Line Drills for 3rd Grade Football

Youth football gives young players the opportunity to learn the basics of the game. At the third grade level, most plays are running plays and the key to making those plays successful is teaching the linemen how to block correctly. As a coach, you can use a number of drills to teach youngsters the fundamentals of line play.

Blocking Pad Drill

Line up three of your assistant coaches five yards from the line of scrimmage. Each coach should be about two yards apart from each other. On your signal, your offensive lineman takes off from his three-point stance and drives his shoulder into the pad held by the first coach. Your player will then take two steps backward and then drive into the second pad, then take two steps backward and drive into the pad of the third pad. Your player should deliver three crisp low blocks. Many youngsters will get "tall" after the first hit. You have to make form corrections immediately so your player stays low when he is hitting.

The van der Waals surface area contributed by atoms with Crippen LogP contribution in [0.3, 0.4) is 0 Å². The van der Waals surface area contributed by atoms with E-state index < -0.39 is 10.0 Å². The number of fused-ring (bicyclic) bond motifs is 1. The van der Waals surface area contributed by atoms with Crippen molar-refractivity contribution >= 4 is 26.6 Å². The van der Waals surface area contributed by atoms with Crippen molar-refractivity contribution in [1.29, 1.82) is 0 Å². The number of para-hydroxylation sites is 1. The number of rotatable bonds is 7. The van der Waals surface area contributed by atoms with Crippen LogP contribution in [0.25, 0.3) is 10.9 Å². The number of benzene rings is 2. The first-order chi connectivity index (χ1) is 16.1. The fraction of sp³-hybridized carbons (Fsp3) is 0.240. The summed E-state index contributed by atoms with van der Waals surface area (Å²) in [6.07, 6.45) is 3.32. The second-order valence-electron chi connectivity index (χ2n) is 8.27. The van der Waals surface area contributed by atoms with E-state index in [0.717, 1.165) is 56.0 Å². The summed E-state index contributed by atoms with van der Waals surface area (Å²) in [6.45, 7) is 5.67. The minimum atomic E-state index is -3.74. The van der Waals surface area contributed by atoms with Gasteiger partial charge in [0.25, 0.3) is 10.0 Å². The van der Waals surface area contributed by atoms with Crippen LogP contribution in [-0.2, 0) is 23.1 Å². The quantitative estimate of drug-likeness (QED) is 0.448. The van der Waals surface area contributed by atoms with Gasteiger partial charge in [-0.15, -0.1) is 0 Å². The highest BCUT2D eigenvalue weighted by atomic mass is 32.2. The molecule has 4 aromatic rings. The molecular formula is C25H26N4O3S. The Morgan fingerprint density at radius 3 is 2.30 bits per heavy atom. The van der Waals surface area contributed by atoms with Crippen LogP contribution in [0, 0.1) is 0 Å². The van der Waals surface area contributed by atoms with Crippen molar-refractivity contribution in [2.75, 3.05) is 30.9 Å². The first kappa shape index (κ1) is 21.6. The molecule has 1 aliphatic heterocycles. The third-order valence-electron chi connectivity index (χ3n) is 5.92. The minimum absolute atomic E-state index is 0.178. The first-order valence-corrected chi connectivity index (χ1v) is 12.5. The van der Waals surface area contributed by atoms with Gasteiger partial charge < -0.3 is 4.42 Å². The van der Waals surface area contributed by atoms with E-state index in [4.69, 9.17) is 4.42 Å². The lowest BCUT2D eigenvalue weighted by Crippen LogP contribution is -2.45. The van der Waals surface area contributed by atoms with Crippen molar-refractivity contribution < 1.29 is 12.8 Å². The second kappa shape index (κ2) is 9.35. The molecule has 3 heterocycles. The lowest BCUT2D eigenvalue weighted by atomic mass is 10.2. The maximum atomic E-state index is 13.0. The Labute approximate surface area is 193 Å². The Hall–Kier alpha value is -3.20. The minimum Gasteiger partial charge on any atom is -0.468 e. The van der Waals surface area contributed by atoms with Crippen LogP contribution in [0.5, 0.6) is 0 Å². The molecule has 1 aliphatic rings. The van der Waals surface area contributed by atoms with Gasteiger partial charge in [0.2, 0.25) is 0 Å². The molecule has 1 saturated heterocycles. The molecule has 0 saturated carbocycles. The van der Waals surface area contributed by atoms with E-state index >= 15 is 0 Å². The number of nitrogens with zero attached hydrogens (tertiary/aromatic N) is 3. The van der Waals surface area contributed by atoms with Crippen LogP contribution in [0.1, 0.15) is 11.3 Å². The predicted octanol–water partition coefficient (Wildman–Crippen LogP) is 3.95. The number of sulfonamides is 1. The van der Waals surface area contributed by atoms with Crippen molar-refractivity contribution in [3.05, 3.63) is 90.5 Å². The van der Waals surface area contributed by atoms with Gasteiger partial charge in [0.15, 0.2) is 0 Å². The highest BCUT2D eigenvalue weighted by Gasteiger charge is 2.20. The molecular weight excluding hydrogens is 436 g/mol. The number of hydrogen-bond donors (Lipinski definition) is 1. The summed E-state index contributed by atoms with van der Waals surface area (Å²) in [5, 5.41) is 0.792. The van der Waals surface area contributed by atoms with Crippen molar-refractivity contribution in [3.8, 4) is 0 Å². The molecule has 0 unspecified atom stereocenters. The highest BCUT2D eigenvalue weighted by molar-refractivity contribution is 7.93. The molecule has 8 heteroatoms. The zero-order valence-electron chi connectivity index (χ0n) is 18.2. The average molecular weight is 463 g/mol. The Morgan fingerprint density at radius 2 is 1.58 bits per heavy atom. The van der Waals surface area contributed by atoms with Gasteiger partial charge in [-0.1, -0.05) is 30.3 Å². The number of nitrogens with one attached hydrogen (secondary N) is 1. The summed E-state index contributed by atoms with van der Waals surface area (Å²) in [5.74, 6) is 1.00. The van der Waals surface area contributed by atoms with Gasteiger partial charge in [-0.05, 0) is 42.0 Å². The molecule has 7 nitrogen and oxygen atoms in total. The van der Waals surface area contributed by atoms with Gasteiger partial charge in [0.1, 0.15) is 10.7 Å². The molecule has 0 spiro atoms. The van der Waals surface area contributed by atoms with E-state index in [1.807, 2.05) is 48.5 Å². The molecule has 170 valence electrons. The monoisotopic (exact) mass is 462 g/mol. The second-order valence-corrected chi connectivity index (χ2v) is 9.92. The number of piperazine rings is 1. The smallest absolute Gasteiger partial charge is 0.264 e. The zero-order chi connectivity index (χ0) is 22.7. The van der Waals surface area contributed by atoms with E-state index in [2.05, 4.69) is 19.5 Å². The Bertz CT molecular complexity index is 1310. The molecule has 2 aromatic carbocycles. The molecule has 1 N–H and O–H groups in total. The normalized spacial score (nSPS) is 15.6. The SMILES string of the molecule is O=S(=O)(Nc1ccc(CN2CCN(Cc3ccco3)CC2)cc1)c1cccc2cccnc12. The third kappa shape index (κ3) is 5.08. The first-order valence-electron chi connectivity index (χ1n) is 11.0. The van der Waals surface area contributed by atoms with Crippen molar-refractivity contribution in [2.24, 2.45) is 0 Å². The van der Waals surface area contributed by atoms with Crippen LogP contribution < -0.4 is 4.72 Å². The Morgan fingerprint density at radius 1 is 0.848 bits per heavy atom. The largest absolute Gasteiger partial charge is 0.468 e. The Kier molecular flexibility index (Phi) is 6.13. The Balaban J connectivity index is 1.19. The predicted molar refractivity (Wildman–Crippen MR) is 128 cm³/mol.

One-on-One Blocking Drill

Place two cones 8 yards apart on the line of scrimmage. Place an offensive lineman on one side of the line and a defensive lineman on the other side of the line. Place a running back behind the offensive lineman and a linebacker behind the defensive lineman. On your whistle, your offensive lineman attempts to block the defensive lineman and the running back tries to run through the hole.

Sprint And Block

Conditioning is an important part of youth football. In this drill, your player will sprint at full speed from the goalline to the 20-yard line where he will hit a coach who is holding a blocking pad. After finishing the block, have him sprint back in the opposite direction and hit another coach who is holding a pad. Have your player get at the end of the line and do the drill at least two more times.


In many occasions in youth football, a coach will try to set up a running play in which two of his offensive linemen block one defensive lineman or one linebacker. In this drill, two of your offensive linemen will drive their shoulders into the opponent's midsection. In most cases, the blocker farthest from the ball will use his inside shoulder while the blocker closes to the ball will use his outside shoulder to push the defensive player backward and out of the way.

About the Author

Steve Silverman is an award-winning writer, covering sports since 1980. Silverman authored The Minnesota Vikings: The Good, The Bad and The Ugly and Who's Better, Who's Best in Football -- The Top 60 Players of All-Time, among others, and placed in the Pro Football Writers of America awards three times. Silverman holds a Master of Science in journalism from the Medill School of Journalism.